• Hi, I'm the owner and main administrator of Styleforum. If you find the forum useful and fun, please help support it by buying through the posted links on the forum. Our main, very popular sales thread, where the latest and best sales are listed, are posted HERE

    Purchases made through some of our links earns a commission for the forum and allows us to do the work of maintaining and improving it. Finally, thanks for being a part of this community. We realize that there are many choices today on the internet, and we have all of you to thank for making Styleforum the foremost destination for discussions of menswear.
  • STYLE. COMMUNITY. GREAT CLOTHING.

    Bored of counting likes on social networks? At Styleforum, you’ll find rousing discussions that go beyond strings of emojis.

    Click Here to join Styleforum's thousands of style enthusiasts today!

3-roll-2 with an awkward button stance?

Nobilis Animus

Distinguished Member
Joined
Nov 25, 2017
Messages
1,266
Reaction score
911
"Hard-three" suits are a classic option (meaning the top two buttons are meant to close). They can easily become 3-2 roll over time if they are canvassed properly.

I have more than one, and I'm around 5'8", so don't let anyone tell you they cannot work for shorter men. It's all about the cut.
 

dieworkwear

Mahatma Jawndi
Dubiously Honored
Joined
Apr 10, 2011
Messages
19,429
Reaction score
46,302
I love the 3r2s, since they add visual interest and an air of informality to a suit or a sport coat, although i’m not sure about the higher sitting rolls.

Can you clarify what you mean by the notion that 3r2’s are american?
They're a hallmark of classic American style.

338f2c4e43a4c90f184db115c60e0971.jpg
3-10-1.jpg
tumblr_mh58m9FgM51rf1jvro1_1280.jpg
tumblr_oairuwCQCq1rf1jvro1_1280.jpg
jp2.jpg
a08dc8a3138820a73a8647f5a21a702c.jpg
4b35ee930f6ce25195ca1fa771da99b8.jpg
73e8eba2e18c6a2e7fd6b23ef5fc09f8.jpg
tumblr_mm4ym3qa6n1rf1jvro1_r1_1280.jpg
tumblr_mnf8qv8DEv1rf1jvro1_1280.jpg



This is just a classic American look. I posted some of the photos above in another thread, but here they are again. As I mentioned in that other thread, I don't understand how any American can say they don't "get" it. It's fine if you don't like it, but this is like saying you don't get baseball or don't get Coca Cola. I don't watch baseball or drink Coca Cola, but I understand they're part of this country's traditions.

Even foreigners understand it. Here's Rudolph Valentino and Yamamoto-san of Tailor CAID

tumblr_n4x6alhby41rf1jvro1_1280.jpg

47952651243_c715fd3d0c_z.jpg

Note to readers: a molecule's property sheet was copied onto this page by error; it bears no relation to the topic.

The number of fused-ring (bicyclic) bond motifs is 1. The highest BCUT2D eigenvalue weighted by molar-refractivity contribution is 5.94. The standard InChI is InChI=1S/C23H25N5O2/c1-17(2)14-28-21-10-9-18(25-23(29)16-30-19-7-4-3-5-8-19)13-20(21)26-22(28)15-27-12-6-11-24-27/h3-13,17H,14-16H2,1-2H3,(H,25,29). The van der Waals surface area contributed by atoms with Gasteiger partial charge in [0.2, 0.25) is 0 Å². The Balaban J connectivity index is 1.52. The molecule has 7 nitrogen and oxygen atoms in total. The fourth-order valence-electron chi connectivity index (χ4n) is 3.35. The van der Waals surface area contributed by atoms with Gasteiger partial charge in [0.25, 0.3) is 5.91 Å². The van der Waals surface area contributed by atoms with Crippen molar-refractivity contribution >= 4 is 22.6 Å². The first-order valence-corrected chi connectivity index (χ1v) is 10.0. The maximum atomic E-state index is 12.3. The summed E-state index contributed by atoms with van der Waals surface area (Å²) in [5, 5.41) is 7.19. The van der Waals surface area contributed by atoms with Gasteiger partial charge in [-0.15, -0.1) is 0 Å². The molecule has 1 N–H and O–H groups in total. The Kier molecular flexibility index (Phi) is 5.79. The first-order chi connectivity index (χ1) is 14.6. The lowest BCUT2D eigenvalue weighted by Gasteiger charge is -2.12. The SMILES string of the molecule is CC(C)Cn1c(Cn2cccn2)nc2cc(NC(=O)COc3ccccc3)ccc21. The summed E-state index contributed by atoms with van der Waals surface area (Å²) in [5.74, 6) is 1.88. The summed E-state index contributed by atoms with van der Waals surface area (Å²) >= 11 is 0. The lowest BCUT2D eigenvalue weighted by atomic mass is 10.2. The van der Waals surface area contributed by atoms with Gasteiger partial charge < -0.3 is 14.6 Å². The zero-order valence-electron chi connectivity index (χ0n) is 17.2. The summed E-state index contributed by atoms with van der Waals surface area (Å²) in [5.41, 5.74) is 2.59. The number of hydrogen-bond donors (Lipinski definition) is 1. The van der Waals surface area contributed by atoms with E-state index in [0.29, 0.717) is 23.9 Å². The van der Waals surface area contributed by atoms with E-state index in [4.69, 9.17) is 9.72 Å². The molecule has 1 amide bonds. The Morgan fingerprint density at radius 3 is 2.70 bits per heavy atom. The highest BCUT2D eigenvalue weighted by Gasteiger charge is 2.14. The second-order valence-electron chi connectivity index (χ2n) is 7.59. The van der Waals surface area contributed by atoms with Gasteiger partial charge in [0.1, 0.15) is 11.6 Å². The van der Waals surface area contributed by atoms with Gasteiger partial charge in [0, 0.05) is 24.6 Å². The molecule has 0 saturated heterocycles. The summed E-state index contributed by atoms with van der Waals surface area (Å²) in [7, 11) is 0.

Thin White Duke

Distinguished Member
Joined
Dec 5, 2010
Messages
3,255
Reaction score
4,281
Unclear on what you mean. How are the photos posted not a 3r2? The "roll" refers to how the lapel rolls past the top-most button. The lapel doesn't have to have a springy roll -- that's a result of the construction. Some lapels have more "bloom" than others, but such is not a defining factor of a 3r2.

My Solito sport coats have a lot of "bloom" to the lapel. My Steeds do not. All of my jackets are 3r2. It is not because Steed presses the lapel, but because of how they construct the jacket.

Again, makes me sad to see Americans (I assume you're an American) not get the 3r2. This is basically a foundation of classic American style.
You assume wrong.

If you’re gonna call a jacket a “roll” anything then I expect to see an actual roll, otherwise calling a jacket ‘x roll x’ is at best a misnomer and at worst meangless.

There are loads of “foundations of classic American style”
which won’t appeal to everyone - American or not. Sack suits, cowboy boots, Bean boots, chinos with fish embroidered in them ... the list is endless.

Edited to add:

Your examples there are hardly fair. Those hard threes that were popular say from the mid nineties for the next decade were a very poor iteration of the style but thankfully you don’t see them around much these days and none of my circa fifty odd jackets and suit jackets look anything like that. I accept that hard threes can come with a high degree of difficulty with hazardous results (too short lapels, poor button spacing, no lapel roll, hard to fit on a stout torso, etc) but when they’re done right there’s nothing better.
All about opinions eh?
 
Last edited:

polyfusion

Senior Member
Joined
Aug 14, 2019
Messages
117
Reaction score
106
Three buttons are terrible because a jacket's fulcrum is the waist, which on a traditional jacket is marked by the center button on a three-button jacket. When you get a hard three, the lapel prematurely terminates too high above, shortening the lapel line and making the wearer look stiff. The middle section of the jacket ends up looking big and boxy, like the wearer is wrapped in a bolt of cloth.

Two buttons are traditionally for suits, and at least helps with extending the lapel line, bringing things back to the fulcrum of the jacket. But the three-roll-two is a distinctively American feature. It's sporty, casual, and youthful (all hallmarks of classic American style, such as the penny loafer and button-down collar).

Liverano jackets have a high buttoning point, but this works with thier overall silhouette, which is widening. Notice that Liverano typically cuts jackets a bit shorter and with an extended shoulder line. This widens the silhouette. When you have a higher buttoning point combined with very straight lapels, the lapel line flares outward, emphasizing that wide, curvy silhouette.

View attachment 1486267View attachment 1486268


Compare that with a Neapolitan jacket, which is still short, but has narrower shoulders and no such lapel style. Theirs are often straight lapels, but a more traditional 3r2 configuration